UK - Investors in the UK commercial real estate market are hoping for an end to the recent period of extreme volatility, which saw capital values fall by 44.2% in the two years following the credit crunch, before recovering by 15.2% over the 11 months to June 2010.
The latest monthly numbers from Investment Property Databank (IPD) show capital growth in June stagnated at 0.5% for the second month in a row, meaning a total capital appreciation of 1.9% for the whole of the second quarter.
This represents the slowest quarterly growth since the third quarter of 2009, when the market rebound in the UK began.
Real estate values are now back to their December 2008 levels, but the pricing volatility experienced during the intervening period appeared to be divorced from movements in the underlying rental market.
IPD said yields and rents both aligned to exert downward pressure on capital values over the 15 months from May 2008 until yield compression returned last July.
Over the subsequent 12 months, yields compressed by 175 basis points, with capital appreciation tempered by a 3.1% fall in rental values over the period.
Phil Tily, newly appointed managing director for the UK and Ireland at IPD, said: "This property cycle brings into sharp focus the power of sentiment in driving the direction of commercial property values.
"Over the second quarter of this year, the influences of yield and rents have softened, delivering much more temperate capital values movements in recent months."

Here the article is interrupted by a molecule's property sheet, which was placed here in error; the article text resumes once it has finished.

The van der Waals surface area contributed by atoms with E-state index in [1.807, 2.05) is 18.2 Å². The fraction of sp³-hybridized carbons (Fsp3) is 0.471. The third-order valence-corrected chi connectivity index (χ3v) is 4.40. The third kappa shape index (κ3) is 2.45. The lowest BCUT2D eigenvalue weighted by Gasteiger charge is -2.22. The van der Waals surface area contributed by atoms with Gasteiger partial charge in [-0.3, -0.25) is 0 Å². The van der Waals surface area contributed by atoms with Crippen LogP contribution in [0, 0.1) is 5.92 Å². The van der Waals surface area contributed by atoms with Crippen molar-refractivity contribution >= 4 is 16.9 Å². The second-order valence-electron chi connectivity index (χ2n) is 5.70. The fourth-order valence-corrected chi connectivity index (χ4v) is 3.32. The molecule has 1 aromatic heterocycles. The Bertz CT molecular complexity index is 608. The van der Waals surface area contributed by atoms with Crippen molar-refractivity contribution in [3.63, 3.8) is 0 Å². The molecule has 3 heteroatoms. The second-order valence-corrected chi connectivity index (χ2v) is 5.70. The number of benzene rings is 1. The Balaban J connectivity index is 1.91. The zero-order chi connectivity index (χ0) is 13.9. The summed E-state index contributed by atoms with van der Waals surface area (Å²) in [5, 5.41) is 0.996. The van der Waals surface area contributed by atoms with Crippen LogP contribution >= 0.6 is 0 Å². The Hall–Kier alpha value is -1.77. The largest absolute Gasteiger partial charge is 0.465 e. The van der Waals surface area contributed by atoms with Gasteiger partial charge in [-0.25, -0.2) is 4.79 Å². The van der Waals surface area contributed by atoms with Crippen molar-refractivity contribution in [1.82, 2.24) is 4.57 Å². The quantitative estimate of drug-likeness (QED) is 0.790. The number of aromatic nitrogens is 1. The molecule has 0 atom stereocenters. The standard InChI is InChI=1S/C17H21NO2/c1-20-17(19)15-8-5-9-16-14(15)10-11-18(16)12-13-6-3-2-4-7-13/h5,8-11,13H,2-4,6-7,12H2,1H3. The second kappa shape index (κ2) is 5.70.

He added: "After a volatile three years, the fundamentals driving property markets are finally appearing to be moderating.
"Whether this proves to be the calm after a very long storm, of course, depends upon the course of the domestic economy and the impact that will have on both domestic and overseas investor confidence.
"Should capital growth reverse, the focus will turn to how to stimulate a long-term, sustainable rental recovery, as income is the long-term driver of commercial property returns for investors."
Total returns for the second quarter were 1% when taking into account income and capital appreciation, according to IPD, and Invista Real Estate Investment Management expects returns to remain modest going forward.
The fund manager's latest research found employment was expected to continue to fall over the next 12 months, resulting in continuing weak occupational demand and falling rents in most UK sectors.
Jeremy Marsh, senior property analyst at Invista, said: "UK commercial property market returns are set to ease in the coming 12 months, but we are unlikely to see as dramatic a slowdown as we did in the mid-1990s.
"Although market rental value growth is expected to be anaemic at best, the historically high margin between property and government bond yields should protect performance in the short to medium term.
"Nevertheless, the risk is almost all on the downside, with the possibility of sharp rises in government bond yields the most significant threat."